Bodhisatta is a person who is seeking to be a Buddha.
Bodhisatta must be a Bodhisatta for ten lives in succession.
Bodhisatta must have done the following to qualify himself to become a
In his first life he acquires Mudita
(joy). The Bodhisatta having blown off his impurities, as the smith
blows the dross from silver, reflects that man who has been reckless and
becomes sober brightens up the world like the moon freed from clouds.
Joy springs up in him realising this, and he is fervent in his desire to
benefit all beings.
In his second life he acquires
Vimala (Purity). The Bodhisatta has now removed all thoughts of lust
; he is kind ;
he is kind to all; he neither flatters
the vices of men nor disparages their virtues.
iii. In his third life he acquires
Prabhakari (Brightness). The intellect of the Bodhisatta now becomes
as bright as a mirror. He fully knows and grasps the truths of
Anicca. His only wish is for the highest wisdom, and for this he is
ready to sacrifice anything.
iv. In his fourth life he acquires
Arcishmati (Intelligence of Fire). The Bodhisatta in this life fixes
his mind on the Eight old Path, the Four
the Fourfold Contest, the Fourfold Will Power, the Fivefold Morality.
v. In his fifth life he acquires
Sudurjaya (Difficult to Conquer). He fully understands the
connection of the relative and the absolute.
vi. In his sixth life he becomes
Abhimukhi. In this stage the Bodhisatta
is now prepared fully to grasp the evolution of things, its cause, the
Twelve Nidanas; and this knowledge,
called Abhimukhi, awakens the most profound compassion in his heart for
all beings blinded by
vii. In his seventh life the Bodhisatta becomes a
Durangama (going far off). The Bodhisatta
is now beyond time and space ; he is one
with Infinity, but he still retains nama-rupa
out of his great compassion for all beings. He is secluded from others,
in that the lusts of the world no more cling to him than water to a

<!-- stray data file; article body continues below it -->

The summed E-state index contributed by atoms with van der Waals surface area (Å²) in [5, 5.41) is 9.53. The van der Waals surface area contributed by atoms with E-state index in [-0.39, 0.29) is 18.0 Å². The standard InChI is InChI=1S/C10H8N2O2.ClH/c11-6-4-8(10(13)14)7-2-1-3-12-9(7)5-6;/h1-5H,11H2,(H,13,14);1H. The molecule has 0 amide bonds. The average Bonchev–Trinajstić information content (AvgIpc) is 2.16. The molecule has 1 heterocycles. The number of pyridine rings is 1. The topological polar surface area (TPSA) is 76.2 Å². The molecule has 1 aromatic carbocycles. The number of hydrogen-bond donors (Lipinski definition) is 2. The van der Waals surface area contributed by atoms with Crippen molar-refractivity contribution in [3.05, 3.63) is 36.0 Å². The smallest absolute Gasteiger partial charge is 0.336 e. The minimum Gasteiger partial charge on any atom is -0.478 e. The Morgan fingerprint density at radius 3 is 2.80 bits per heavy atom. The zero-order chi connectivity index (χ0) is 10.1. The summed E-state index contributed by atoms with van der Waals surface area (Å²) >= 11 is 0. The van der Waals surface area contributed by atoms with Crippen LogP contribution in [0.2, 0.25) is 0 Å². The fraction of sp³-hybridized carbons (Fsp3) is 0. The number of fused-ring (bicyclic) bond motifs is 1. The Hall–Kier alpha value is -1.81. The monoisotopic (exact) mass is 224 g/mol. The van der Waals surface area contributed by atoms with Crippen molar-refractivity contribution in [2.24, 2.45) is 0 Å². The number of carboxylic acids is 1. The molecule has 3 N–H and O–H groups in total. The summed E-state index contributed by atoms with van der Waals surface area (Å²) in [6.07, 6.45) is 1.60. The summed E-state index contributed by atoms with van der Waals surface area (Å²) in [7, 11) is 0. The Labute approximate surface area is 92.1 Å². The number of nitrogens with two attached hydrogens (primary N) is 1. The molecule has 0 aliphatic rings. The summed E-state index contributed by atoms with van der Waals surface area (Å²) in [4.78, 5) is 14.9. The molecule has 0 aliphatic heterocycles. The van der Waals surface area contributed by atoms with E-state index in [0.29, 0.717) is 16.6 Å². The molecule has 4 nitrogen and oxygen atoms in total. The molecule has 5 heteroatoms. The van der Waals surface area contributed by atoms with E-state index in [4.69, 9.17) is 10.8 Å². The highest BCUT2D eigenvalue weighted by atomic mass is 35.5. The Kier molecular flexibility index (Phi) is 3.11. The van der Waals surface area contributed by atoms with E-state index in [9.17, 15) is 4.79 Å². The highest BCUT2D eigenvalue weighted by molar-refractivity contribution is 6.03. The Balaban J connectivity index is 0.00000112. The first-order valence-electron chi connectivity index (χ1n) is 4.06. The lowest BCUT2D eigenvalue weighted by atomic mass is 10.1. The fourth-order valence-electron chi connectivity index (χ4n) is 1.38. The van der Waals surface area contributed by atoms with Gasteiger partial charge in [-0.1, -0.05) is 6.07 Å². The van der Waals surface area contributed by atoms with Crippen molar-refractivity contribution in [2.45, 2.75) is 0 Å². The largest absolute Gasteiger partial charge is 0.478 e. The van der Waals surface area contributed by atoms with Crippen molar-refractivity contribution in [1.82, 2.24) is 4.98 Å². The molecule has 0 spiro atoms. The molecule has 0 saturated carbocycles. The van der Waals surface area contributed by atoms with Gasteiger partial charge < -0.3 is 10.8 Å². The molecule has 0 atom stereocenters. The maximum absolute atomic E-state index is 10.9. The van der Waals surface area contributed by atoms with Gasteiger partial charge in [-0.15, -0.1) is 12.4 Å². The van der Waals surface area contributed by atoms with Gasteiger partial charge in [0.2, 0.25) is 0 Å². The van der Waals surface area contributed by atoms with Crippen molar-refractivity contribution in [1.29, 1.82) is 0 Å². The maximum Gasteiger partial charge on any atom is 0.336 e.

lotus leaf. He quenches desires in his fellow beings, practices charity,
patience, tactfulness, energy, calmness,
intelligence and the highest wisdom.
While in this life he knows the Dharma,
but presents it in ways understood by the people, he knows he must be
tactful and patient. Whatever men do to him he bears with equanimity,
for he knows that it is through ignorance they misunderstand his
motives. At the same time he never slackens his energy to benefit all
beings, nor does he withdraw his mind from wisdom, therefore misfortune
can never turn him from the righteous path.
viii. In his eighth life he becomes
Acala. In the stage of Acala, or '
strivings on the part of the Bodhisatta
cease. He follows good spontaneously; whatever he will do he will
ix. In his ninth life he becomes
Sadhumati. This is the stage or condition of one who has vanquished
and penetrated all dharmas or systems,
all quarters, and does not enter time.
x In his tenth life he becomes
Dharmamegha. The Bodhisatta attains the infinite divine eye of a
Bodhisatta acquires these ten powers which are necessary for him when he
becomes a Buddha.
The Bodhisatta must not only acquire
these ten powers as he evolves from stage to stage but he must also
practice to perfection the ten
Paramita is to be the end of one life. Specialisation in the
Paramitas must go stage by stage.
One Paramita in one life and not a little of one and a little of the
other. It is only when he is doubly equipped that a Bodhisatta becomes
qualified for becoming a Buddha. The Buddha is a culminating point in
the life of a Bodhisatta. The theory of the
Jatakas or the birth stages of a Bodhisatta appears
analogous to the
Brahmanic theory of
Avataras, i.e., the theory of
incarnations of God. The Jataka theory is
based upon the Buddha having the highest degree of purity as the essence
of his being. The Avatar theory does not require that the God should be
pure in his making. All that the Brahmanic theory of Avatar says is that
God saves his followers by taking different forms although the God may
be very impure and immoral in his conduct. The theory that to be a
Bodhisatta for ten lives as a condition precedent for becoming a Buddha
has no parallel anywhere. No other religion calls upon its founder to
answer such a test